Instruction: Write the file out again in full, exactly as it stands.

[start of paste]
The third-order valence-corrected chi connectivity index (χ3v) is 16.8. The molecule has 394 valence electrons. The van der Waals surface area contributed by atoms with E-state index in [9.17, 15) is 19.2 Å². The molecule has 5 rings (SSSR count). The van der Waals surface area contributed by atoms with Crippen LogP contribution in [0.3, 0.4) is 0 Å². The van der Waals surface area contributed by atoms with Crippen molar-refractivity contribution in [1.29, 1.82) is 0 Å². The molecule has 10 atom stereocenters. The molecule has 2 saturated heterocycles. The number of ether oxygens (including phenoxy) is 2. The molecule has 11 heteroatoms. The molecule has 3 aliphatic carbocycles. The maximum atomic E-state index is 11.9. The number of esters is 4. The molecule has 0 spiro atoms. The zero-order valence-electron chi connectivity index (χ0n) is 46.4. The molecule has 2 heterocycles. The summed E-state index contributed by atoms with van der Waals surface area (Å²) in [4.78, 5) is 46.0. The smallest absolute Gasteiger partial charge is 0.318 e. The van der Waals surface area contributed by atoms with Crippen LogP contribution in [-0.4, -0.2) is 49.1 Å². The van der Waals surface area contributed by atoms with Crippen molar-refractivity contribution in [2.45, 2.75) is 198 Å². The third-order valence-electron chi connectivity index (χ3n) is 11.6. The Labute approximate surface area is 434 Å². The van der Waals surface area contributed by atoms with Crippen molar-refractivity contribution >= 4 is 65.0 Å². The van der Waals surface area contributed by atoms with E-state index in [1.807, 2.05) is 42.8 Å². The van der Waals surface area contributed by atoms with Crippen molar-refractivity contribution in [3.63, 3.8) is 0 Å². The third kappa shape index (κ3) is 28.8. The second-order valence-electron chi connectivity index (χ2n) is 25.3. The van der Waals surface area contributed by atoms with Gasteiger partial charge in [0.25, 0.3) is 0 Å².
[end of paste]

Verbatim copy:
The third-order valence-corrected chi connectivity index (χ3v) is 16.8. The molecule has 394 valence electrons. The van der Waals surface area contributed by atoms with E-state index in [9.17, 15) is 19.2 Å². The molecule has 5 rings (SSSR count). The van der Waals surface area contributed by atoms with Crippen LogP contribution in [0.3, 0.4) is 0 Å². The van der Waals surface area contributed by atoms with Crippen molar-refractivity contribution in [1.29, 1.82) is 0 Å². The molecule has 10 atom stereocenters. The molecule has 2 saturated heterocycles. The number of ether oxygens (including phenoxy) is 2. The molecule has 11 heteroatoms. The molecule has 3 aliphatic carbocycles. The maximum atomic E-state index is 11.9. The number of esters is 4. The molecule has 0 spiro atoms. The zero-order valence-electron chi connectivity index (χ0n) is 46.4. The molecule has 2 heterocycles. The summed E-state index contributed by atoms with van der Waals surface area (Å²) in [4.78, 5) is 46.0. The smallest absolute Gasteiger partial charge is 0.318 e. The van der Waals surface area contributed by atoms with Crippen LogP contribution in [-0.4, -0.2) is 49.1 Å². The van der Waals surface area contributed by atoms with Crippen molar-refractivity contribution in [2.45, 2.75) is 198 Å². The third-order valence-electron chi connectivity index (χ3n) is 11.6. The Labute approximate surface area is 434 Å². The van der Waals surface area contributed by atoms with Crippen molar-refractivity contribution >= 4 is 65.0 Å². The van der Waals surface area contributed by atoms with E-state index in [1.807, 2.05) is 42.8 Å². The van der Waals surface area contributed by atoms with Crippen molar-refractivity contribution in [3.63, 3.8) is 0 Å². The third kappa shape index (κ3) is 28.8. The second-order valence-electron chi connectivity index (χ2n) is 25.3. The van der Waals surface area contributed by atoms with Gasteiger partial charge in [0.25, 0.3) is 0 Å².